NYU to sponsor Gordon Brown’s commission on human rights

File photo by Jonathan Tan


Former U.K. prime minister Gordon Brown, who has been a distinguished global leader for NYU since 2010, is spearheading a commission to investigate whether updates should be made to the 1948 Universal Declaration on Human Rights. The first meeting of the Global Citizens Commission will take place on Oct. 18 at the University of Edinburgh.

Even though the inaugural meeting is taking place in the United Kingdom, NYU will play an integral role in the work of the commission in examining the post-World War II document that provides a standard for human rights globally.

“[NYU’s] Global Institute for Advanced Studies has helped to establish and provide the necessary funding for the Philosophers’ Committee, whose work is providing the intellectual underpinnings for the Global Citizenship Commission,” said NYU’s deputy president Diane Yu.

Yu said several NYU faculty members and administrators are serving on the international commission or helping to manage its activities and securing outside funding to support the commission. They will be joining a number of world leaders such as Myanmar opposition leader Aung San Suu Kyi, as well as professors from Princeton and other universities.

The Philosophers’ Committee, which will lead the intellectual considerations of the commission, is led by Jeremy Waldron, a professor at both the NYU School of Law and Oxford University.

NYU President John Sexton, who is also serving on the commission, stated that the commission’s goals line up with NYU’s expanding global presence.

“We think NYU, with its unequalled global presence, its network of academic sites and its diverse group of students and faculty, is especially well suited to support the commission’s activities,” Sexton said in a press release.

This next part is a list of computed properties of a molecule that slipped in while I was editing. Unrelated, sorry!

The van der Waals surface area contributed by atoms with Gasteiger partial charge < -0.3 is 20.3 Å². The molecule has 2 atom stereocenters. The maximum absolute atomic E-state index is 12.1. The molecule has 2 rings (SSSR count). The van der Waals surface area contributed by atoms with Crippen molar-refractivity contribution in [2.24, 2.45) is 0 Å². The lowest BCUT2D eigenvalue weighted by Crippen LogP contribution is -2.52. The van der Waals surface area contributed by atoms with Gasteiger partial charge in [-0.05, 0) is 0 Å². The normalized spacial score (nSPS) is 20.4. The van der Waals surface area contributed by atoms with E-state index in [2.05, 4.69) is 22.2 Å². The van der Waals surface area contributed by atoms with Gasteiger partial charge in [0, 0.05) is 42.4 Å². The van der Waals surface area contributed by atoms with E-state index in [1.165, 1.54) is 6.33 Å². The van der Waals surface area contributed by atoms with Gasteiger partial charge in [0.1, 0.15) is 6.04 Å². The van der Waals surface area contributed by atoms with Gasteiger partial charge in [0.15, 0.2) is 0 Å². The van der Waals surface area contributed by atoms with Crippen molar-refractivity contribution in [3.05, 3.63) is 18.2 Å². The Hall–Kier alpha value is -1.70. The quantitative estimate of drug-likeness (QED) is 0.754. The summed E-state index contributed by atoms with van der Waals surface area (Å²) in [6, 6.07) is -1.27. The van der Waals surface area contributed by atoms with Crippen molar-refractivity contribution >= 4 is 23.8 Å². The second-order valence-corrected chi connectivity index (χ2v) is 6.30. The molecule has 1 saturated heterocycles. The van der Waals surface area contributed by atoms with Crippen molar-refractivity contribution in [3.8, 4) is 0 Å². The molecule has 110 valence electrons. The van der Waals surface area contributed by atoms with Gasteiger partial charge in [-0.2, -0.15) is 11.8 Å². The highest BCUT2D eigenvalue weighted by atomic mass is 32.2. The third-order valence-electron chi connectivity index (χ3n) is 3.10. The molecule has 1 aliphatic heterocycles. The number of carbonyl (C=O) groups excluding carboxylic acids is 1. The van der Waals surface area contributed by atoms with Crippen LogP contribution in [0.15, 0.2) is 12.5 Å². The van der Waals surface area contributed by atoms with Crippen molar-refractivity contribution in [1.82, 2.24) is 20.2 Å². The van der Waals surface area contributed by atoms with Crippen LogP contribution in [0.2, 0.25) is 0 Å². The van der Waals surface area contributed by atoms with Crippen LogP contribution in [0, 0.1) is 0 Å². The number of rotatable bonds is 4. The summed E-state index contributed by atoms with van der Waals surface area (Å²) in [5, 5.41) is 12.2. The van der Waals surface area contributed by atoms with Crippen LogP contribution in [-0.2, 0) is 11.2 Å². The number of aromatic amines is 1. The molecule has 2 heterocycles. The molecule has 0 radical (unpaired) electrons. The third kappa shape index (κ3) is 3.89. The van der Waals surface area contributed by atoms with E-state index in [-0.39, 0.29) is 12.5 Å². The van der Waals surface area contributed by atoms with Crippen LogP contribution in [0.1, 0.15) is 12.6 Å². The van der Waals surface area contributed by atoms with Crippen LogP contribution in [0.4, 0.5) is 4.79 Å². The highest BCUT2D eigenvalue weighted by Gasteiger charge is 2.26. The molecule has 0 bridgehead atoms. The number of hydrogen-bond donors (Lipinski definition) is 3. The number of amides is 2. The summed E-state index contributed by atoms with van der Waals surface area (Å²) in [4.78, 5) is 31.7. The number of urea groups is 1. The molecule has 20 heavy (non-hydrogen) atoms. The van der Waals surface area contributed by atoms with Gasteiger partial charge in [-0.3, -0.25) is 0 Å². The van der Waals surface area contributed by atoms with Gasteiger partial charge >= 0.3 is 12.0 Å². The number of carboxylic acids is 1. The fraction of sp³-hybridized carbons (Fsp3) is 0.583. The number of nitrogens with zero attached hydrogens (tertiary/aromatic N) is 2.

Malala Yousafzai, a young girl Pakistani who rose to fame after being shot by the Taliban because of her activism for female education, will be a guest of honor at the Oct. 18 meeting. Yousafzai is also scheduled to deliver a speech. Yu said a select group of students at NYU London will be able to attend the event.

CAS sophomore and politics major Natalie Jean said the declaration should be reviewed by modern-day leaders.

“It’s not much of a surprise that the Universal Declaration on Human Rights is currently in the midst of debate,” Jean said. “Violation of human rights is not something that just happened during [World War II]. It’s happening everyday, and if it is not discussed then history will be repeated. We do not have the option of staying silent. We are the Malala Yousafzai generation.”

Yu said the revised document will be submitted to the UN General Assembly for consideration in 2015.

A version of this article appeared in the Thursday, Oct. 17 print edition. Additional reporting by Nicole Brown. Michael Domanico and Nicole Brown are news editors. Email them at [email protected]